In my last post I was ranting about how I hate proposals.
My preferred solution to this is not developing proposals at all. I highly recommend not spending your time generating beautiful documents for every person that says, “send me a proposal”. It’s a surefire way to eliminate your prospecting time and have a sick pipeline.
However, if you have situations where you have to generate a proposal, or a part of a proposal, consider the remaining two options from The 4-Hour Workweek: Delegate and Automate.
If you need to research something for a proposal, or search through internal archives for information, like product details or case studies, consider delegating. Don’t spend precious sales time on this.
If security access to the systems needed permit, consider getting a freelancer to do the work—usually offshore. There are thousands of people willing and eager to do this kind of admin work. Help yourself and help them at the same time by hiring them. Use marketplaces like Fiverr and Upwork to find these people.
When hiring offshore freelancers to do work for you, give them very clear step-by-step instructions. Don’t be vague or high-level in your instructions or the work will not be done to your satisfaction. One great way I have found to give offshore teams instructions is by using video recording tools. Use a tool like Loom to show a freelancer exactly how you do this task. Loom will let you record your computer screen and your voice at the same time.
If you are not good at this type of detailed instruction-giving, see if someone else on your team can help, or consider getting a managed sales admin service’s help–ask me about this.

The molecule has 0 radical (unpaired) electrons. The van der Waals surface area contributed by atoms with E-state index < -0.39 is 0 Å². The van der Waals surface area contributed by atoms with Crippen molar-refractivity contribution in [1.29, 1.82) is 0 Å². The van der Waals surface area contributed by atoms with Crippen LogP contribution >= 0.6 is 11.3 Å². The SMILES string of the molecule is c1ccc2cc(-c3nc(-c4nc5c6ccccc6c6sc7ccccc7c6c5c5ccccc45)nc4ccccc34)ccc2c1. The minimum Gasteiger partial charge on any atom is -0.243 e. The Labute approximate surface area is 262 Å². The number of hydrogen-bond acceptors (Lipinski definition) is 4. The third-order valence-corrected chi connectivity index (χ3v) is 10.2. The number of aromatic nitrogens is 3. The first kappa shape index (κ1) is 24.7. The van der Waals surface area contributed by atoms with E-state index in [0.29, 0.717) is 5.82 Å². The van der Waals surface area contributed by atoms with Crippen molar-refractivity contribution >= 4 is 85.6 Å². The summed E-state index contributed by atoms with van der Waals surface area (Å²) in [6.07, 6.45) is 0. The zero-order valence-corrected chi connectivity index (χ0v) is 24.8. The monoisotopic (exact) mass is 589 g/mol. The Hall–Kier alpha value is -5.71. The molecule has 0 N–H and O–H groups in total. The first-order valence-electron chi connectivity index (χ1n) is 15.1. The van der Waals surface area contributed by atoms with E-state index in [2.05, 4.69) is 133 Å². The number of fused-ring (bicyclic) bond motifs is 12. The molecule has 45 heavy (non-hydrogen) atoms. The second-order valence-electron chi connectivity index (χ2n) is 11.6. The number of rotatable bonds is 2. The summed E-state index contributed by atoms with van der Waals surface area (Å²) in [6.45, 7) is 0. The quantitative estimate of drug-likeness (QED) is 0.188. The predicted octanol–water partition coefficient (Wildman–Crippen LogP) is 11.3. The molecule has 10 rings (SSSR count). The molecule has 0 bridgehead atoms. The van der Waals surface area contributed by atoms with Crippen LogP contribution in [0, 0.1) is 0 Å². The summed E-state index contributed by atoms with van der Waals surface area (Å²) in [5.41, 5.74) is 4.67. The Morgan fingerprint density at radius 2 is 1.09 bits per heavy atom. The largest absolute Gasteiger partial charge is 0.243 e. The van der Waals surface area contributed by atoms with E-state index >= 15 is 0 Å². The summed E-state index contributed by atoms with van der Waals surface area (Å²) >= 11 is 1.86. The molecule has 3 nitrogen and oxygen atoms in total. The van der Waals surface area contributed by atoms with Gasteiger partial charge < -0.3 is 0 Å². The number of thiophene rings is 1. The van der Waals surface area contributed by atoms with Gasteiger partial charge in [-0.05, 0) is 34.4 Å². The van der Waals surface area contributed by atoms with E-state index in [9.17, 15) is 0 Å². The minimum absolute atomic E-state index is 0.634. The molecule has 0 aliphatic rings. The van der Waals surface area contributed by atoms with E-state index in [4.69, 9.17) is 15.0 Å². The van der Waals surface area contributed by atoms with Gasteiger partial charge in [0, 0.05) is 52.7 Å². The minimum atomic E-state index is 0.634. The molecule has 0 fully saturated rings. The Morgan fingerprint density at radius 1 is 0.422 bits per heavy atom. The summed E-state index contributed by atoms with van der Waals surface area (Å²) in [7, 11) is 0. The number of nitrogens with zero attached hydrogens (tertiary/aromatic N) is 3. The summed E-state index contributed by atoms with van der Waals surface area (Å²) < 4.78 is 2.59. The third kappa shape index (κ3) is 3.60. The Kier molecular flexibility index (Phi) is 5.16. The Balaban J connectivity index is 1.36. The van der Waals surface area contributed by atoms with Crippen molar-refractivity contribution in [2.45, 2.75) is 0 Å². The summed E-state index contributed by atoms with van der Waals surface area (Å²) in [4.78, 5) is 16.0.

In 2023, every salesperson has their own “intern”. The intern is called ChatGPT (and the intern has a lot of friends—other AI tools.) There are various ways to get ChatGPT to write a part of any proposal.
Consider that ChatGPT’s writing is not brilliant— “middling” is a word I like to use to describe how well it writes. But “middling” is quite good compared to the way many proposals are written. So, if you are forced into a corner where long-form prose is needed you can use ChatGPT.
The main caveat is to always check what ChatGPT writes. AI experts agree that generative AI still “hallucinates”, i.e., makes stuff up.
Sell don’t write
In my experience, it’s not the proposal document itself that sells. It’s your interactions with the people involved in buying that makes the difference.
Gartner’s research shows the number of decision-makers involved in buying solutions is 6-10. Figuring out who these people are, and addressing their issues, is the best way to increase your odds of closing a deal. I’m a big fan of the framework from Miller and Heiman’s classic sales book Strategic Selling (now New Strategic Selling) to get this done.
The key to the Miller and Heiman framework is identifying “red flags” and eliminating them one-by-one. “Red flags” are people that will be involved in purchasing your product that you have not identified, and issues these people have that you have not identified, or not addressed. As you eliminate “red flags” you increase the chances of you winning the deal, as you have addressed and gotten agreement from more of the “buying committee” that your solution fits them personally.
When you talk to the people involved in buying your product or service, document what you discuss together (in bullet point format to save your time). Because you are developing this document with the people in the “buying committee” you are eliminating nearly all the guesswork that goes into a typical proposal. The people in the buying committee are “co-authoring” this document with you…it starts becoming their “baby” too.
Delegate, Eliminate and Automate (DEA) the grunt work in developing proposals and you will have time to actually sell. Otherwise, you won’t make enough money and might be tempted to take on Walter White’s career.